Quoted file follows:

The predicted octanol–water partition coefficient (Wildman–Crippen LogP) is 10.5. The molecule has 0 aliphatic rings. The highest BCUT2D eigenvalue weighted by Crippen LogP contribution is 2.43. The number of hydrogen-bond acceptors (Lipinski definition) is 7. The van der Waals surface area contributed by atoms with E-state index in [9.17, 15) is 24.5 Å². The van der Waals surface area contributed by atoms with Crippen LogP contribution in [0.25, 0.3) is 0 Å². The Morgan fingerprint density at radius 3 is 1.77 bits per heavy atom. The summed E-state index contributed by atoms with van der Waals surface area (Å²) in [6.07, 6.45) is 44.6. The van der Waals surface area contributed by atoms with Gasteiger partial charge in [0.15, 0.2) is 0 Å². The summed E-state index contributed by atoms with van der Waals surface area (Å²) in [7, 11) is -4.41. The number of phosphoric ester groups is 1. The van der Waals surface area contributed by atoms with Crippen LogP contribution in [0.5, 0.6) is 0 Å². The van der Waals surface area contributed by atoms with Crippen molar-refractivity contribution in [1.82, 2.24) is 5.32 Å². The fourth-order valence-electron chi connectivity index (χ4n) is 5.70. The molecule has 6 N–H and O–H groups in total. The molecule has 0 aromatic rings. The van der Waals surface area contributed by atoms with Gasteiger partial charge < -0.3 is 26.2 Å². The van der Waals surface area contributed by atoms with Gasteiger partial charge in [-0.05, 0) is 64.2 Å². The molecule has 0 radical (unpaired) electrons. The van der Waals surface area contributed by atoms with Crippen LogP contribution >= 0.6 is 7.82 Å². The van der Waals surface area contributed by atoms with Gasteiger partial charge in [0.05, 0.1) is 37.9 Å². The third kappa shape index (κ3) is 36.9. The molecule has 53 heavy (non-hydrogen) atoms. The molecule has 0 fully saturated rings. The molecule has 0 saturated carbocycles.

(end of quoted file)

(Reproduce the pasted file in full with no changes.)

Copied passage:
The predicted octanol–water partition coefficient (Wildman–Crippen LogP) is 10.5. The molecule has 0 aliphatic rings. The highest BCUT2D eigenvalue weighted by Crippen LogP contribution is 2.43. The number of hydrogen-bond acceptors (Lipinski definition) is 7. The van der Waals surface area contributed by atoms with E-state index in [9.17, 15) is 24.5 Å². The van der Waals surface area contributed by atoms with Crippen LogP contribution in [0.25, 0.3) is 0 Å². The Morgan fingerprint density at radius 3 is 1.77 bits per heavy atom. The summed E-state index contributed by atoms with van der Waals surface area (Å²) in [6.07, 6.45) is 44.6. The van der Waals surface area contributed by atoms with Gasteiger partial charge in [0.15, 0.2) is 0 Å². The summed E-state index contributed by atoms with van der Waals surface area (Å²) in [7, 11) is -4.41. The number of phosphoric ester groups is 1. The van der Waals surface area contributed by atoms with Crippen LogP contribution in [0.5, 0.6) is 0 Å². The van der Waals surface area contributed by atoms with Crippen molar-refractivity contribution in [1.82, 2.24) is 5.32 Å². The fourth-order valence-electron chi connectivity index (χ4n) is 5.70. The molecule has 6 N–H and O–H groups in total. The molecule has 0 aromatic rings. The van der Waals surface area contributed by atoms with Gasteiger partial charge < -0.3 is 26.2 Å². The van der Waals surface area contributed by atoms with Gasteiger partial charge in [-0.05, 0) is 64.2 Å². The molecule has 0 radical (unpaired) electrons. The van der Waals surface area contributed by atoms with Crippen LogP contribution >= 0.6 is 7.82 Å². The van der Waals surface area contributed by atoms with Gasteiger partial charge in [0.05, 0.1) is 37.9 Å². The third kappa shape index (κ3) is 36.9. The molecule has 53 heavy (non-hydrogen) atoms. The molecule has 0 fully saturated rings. The molecule has 0 saturated carbocycles.